Posted 2 years ago
At least 15 different variations of the configuration of the 10 point Chester A. Hodge spur rowel wire have been found. It seems that during a period of time there was such a great demand for wire for fencing that the wire manufacturers couldn't keep up so the barbed wire manufacturers used whatever wire was available.
Patented by Chester A. Hodge of Beloit, Wisconsin Aug 2, 1887. Patent #367,398.
Hagemeier Numbers: (top to bottom)
1. # 734B Both strands square, same gauge - twisted - round shaft
2. # 1677B One strand round, one strand flat - parallel - round shaft
3. # 730B Both strands round, different gauge - twisted - round shaft
4. # 1678B One strand round, one strand spiraling square - twisted - flat shaft
5. # 1679B One strand round, one strand spiraling square - parallel - round shaft
6. # 1680B One round, one square, small gauge - twisted - round shaft
7. # 1681B Both strands spiraling triangle - twisted - round shaft
8. # 729B Both strands round, same gauge – twisted - flat shaft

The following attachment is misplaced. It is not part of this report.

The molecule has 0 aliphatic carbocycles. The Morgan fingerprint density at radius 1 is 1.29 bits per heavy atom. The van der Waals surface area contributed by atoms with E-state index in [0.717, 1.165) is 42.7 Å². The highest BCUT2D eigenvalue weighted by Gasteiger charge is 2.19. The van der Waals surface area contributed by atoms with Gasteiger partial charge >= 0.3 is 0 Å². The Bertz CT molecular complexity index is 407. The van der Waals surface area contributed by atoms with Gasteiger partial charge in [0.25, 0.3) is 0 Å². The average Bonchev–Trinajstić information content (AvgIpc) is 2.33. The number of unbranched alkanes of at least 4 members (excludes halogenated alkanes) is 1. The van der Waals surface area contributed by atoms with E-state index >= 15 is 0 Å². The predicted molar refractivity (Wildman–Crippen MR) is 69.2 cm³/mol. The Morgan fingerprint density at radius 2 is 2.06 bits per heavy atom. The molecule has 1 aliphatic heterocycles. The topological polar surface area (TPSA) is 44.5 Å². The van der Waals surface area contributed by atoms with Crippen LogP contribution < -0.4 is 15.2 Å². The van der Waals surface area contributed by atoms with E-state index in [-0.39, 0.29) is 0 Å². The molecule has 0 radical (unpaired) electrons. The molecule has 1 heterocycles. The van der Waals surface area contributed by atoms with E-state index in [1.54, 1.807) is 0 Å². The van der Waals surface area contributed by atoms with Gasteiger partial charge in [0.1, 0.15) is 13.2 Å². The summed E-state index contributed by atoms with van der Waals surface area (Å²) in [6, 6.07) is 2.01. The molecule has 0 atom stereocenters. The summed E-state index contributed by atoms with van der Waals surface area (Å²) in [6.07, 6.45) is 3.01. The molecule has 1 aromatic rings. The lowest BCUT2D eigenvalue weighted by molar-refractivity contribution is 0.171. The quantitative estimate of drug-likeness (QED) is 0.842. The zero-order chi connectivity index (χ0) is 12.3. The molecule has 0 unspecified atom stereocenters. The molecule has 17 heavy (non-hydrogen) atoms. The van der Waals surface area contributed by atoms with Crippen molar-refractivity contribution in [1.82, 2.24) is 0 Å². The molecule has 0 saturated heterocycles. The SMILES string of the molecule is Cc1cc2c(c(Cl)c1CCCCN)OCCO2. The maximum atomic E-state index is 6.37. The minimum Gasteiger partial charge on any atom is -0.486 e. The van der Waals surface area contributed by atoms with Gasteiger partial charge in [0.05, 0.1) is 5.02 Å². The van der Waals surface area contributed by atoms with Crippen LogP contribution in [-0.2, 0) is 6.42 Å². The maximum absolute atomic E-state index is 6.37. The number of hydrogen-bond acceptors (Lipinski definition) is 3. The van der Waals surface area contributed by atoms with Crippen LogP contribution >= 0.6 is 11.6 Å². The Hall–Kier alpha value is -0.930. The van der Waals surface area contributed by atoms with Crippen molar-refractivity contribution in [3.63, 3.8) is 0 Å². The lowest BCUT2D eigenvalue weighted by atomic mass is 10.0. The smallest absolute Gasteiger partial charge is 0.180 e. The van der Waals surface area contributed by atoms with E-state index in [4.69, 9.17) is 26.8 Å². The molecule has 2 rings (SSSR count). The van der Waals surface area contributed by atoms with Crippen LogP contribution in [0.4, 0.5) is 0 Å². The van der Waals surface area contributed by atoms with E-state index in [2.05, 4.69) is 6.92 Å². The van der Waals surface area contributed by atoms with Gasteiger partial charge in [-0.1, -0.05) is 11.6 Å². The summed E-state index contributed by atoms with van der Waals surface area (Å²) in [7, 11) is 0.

9. # 731B Both strands round, same gauge - parallel - round shaft
10. # 732B One strand round, one line square - twisted - round shaft
The second photo shows additional wires. The bottom wire in this photo is a wire spur experiment - Patent #392,433. Only a few examples of this wire exist. The third photo is a 8 point spur rowel variation. The fourth photo is a factory splice. Early factory splices required the barbed wire machines to stop long enough to allow an operator to manually splice the end of a new spool of wire with the end of the expired spool in the barbed wire machines because the splices would not pass through the barbing mechanism. John D. Curtis of Worcester, Mass invented a wire welding machine in 1893 that made manual splices obsolete and increased production as the spool ends were welded online and the machines didn't have to stop.